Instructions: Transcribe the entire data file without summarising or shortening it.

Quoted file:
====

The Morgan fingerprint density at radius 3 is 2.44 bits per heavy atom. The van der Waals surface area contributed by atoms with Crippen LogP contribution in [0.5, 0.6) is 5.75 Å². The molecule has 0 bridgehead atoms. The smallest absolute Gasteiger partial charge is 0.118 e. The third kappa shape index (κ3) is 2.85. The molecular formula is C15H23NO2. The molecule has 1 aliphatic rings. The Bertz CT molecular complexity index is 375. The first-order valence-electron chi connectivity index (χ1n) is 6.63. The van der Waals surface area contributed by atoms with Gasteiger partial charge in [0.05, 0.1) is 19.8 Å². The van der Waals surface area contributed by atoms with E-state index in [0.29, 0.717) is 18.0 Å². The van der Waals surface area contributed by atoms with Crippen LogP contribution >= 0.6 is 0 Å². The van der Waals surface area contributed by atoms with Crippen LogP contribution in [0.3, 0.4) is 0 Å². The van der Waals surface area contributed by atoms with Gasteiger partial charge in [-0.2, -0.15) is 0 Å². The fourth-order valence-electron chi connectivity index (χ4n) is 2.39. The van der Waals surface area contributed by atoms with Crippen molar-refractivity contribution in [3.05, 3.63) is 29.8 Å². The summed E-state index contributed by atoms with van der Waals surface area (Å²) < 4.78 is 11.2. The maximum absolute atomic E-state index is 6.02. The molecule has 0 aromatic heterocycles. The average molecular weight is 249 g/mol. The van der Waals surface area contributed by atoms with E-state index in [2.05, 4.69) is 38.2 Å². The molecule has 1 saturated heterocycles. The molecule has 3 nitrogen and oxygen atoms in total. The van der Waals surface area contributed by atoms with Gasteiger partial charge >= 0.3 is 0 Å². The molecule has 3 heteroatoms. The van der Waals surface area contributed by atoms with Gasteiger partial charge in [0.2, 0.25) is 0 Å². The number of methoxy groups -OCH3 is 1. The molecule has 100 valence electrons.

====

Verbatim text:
The Morgan fingerprint density at radius 3 is 2.44 bits per heavy atom. The van der Waals surface area contributed by atoms with Crippen LogP contribution in [0.5, 0.6) is 5.75 Å². The molecule has 0 bridgehead atoms. The smallest absolute Gasteiger partial charge is 0.118 e. The third kappa shape index (κ3) is 2.85. The molecular formula is C15H23NO2. The molecule has 1 aliphatic rings. The Bertz CT molecular complexity index is 375. The first-order valence-electron chi connectivity index (χ1n) is 6.63. The van der Waals surface area contributed by atoms with Gasteiger partial charge in [0.05, 0.1) is 19.8 Å². The van der Waals surface area contributed by atoms with E-state index in [0.29, 0.717) is 18.0 Å². The van der Waals surface area contributed by atoms with Crippen LogP contribution >= 0.6 is 0 Å². The van der Waals surface area contributed by atoms with Crippen LogP contribution in [0.3, 0.4) is 0 Å². The van der Waals surface area contributed by atoms with Gasteiger partial charge in [-0.2, -0.15) is 0 Å². The fourth-order valence-electron chi connectivity index (χ4n) is 2.39. The van der Waals surface area contributed by atoms with Crippen molar-refractivity contribution in [3.05, 3.63) is 29.8 Å². The summed E-state index contributed by atoms with van der Waals surface area (Å²) < 4.78 is 11.2. The maximum absolute atomic E-state index is 6.02. The molecule has 0 aromatic heterocycles. The average molecular weight is 249 g/mol. The van der Waals surface area contributed by atoms with E-state index in [2.05, 4.69) is 38.2 Å². The molecule has 1 saturated heterocycles. The molecule has 3 nitrogen and oxygen atoms in total. The van der Waals surface area contributed by atoms with Gasteiger partial charge >= 0.3 is 0 Å². The molecule has 3 heteroatoms. The van der Waals surface area contributed by atoms with Gasteiger partial charge in [0.2, 0.25) is 0 Å². The number of methoxy groups -OCH3 is 1. The molecule has 100 valence electrons.